The Laws of Marriage and Divorce in the Form of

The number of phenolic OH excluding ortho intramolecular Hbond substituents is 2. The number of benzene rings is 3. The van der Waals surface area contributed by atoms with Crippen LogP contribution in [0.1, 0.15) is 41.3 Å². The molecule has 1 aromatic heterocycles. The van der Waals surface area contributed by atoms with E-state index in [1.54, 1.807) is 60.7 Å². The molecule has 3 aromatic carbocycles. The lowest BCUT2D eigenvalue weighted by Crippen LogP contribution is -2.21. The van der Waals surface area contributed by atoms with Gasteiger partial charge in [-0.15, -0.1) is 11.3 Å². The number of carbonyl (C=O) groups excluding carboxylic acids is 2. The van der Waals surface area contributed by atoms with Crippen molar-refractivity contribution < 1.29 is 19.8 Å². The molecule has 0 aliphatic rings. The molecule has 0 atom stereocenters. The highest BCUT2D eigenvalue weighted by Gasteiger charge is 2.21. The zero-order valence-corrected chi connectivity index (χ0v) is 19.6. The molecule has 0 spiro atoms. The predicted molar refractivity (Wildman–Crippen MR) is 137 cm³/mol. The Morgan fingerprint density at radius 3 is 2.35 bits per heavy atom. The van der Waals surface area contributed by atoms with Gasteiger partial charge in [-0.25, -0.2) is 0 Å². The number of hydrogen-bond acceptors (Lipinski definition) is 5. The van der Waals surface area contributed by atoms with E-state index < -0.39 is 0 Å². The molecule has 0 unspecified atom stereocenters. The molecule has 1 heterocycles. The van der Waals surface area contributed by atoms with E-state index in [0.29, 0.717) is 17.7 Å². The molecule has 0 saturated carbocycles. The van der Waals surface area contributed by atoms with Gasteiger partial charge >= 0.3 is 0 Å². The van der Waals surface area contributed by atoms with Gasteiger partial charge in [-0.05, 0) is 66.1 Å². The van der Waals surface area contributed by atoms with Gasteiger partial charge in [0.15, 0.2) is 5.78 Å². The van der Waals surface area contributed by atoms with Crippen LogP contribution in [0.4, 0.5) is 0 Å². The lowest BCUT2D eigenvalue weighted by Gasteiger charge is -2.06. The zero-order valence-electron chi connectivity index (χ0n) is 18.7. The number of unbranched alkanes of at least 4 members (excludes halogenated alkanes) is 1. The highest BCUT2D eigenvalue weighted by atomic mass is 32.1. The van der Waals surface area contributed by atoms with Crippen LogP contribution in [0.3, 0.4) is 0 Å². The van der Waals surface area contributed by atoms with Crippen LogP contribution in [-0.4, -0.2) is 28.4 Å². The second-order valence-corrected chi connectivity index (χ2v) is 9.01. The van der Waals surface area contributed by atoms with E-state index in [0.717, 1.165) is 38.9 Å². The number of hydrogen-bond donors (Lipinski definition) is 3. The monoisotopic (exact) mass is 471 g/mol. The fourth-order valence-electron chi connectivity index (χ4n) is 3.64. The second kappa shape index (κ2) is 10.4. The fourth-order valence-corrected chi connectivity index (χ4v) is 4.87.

a Code. By A. Waddilove, D.C.L. (Longman and Co.)—Marriage is a very interesting subject to a great number of people, and they may learn all about it in this little volume. The information is not put in an attractive, but In very concise and clear form, so that it may "be read and understanded of the people." The authorities are suppressed, so that the book may be inexpensive. As an attempt at codification the book has also a special interest for jurists, but Dr. Waddilove has been compelled to leave hi* subject incomplete. The practice and procedure of divorce is still branch of the law in a state of transition, and law in a state of transition is not fit for codification. If so, the first step towards codifying the law of England would be the adjournment of Parliament for ten years, or at least to compel it to confine itself to voting the necessary supplies. The law of Scotland and Ireland is not dealt with—for certainty cannot be said to have been reached in either of those countries. In England a marriage suit almost always tarns on a dis- pute as to matters of fact.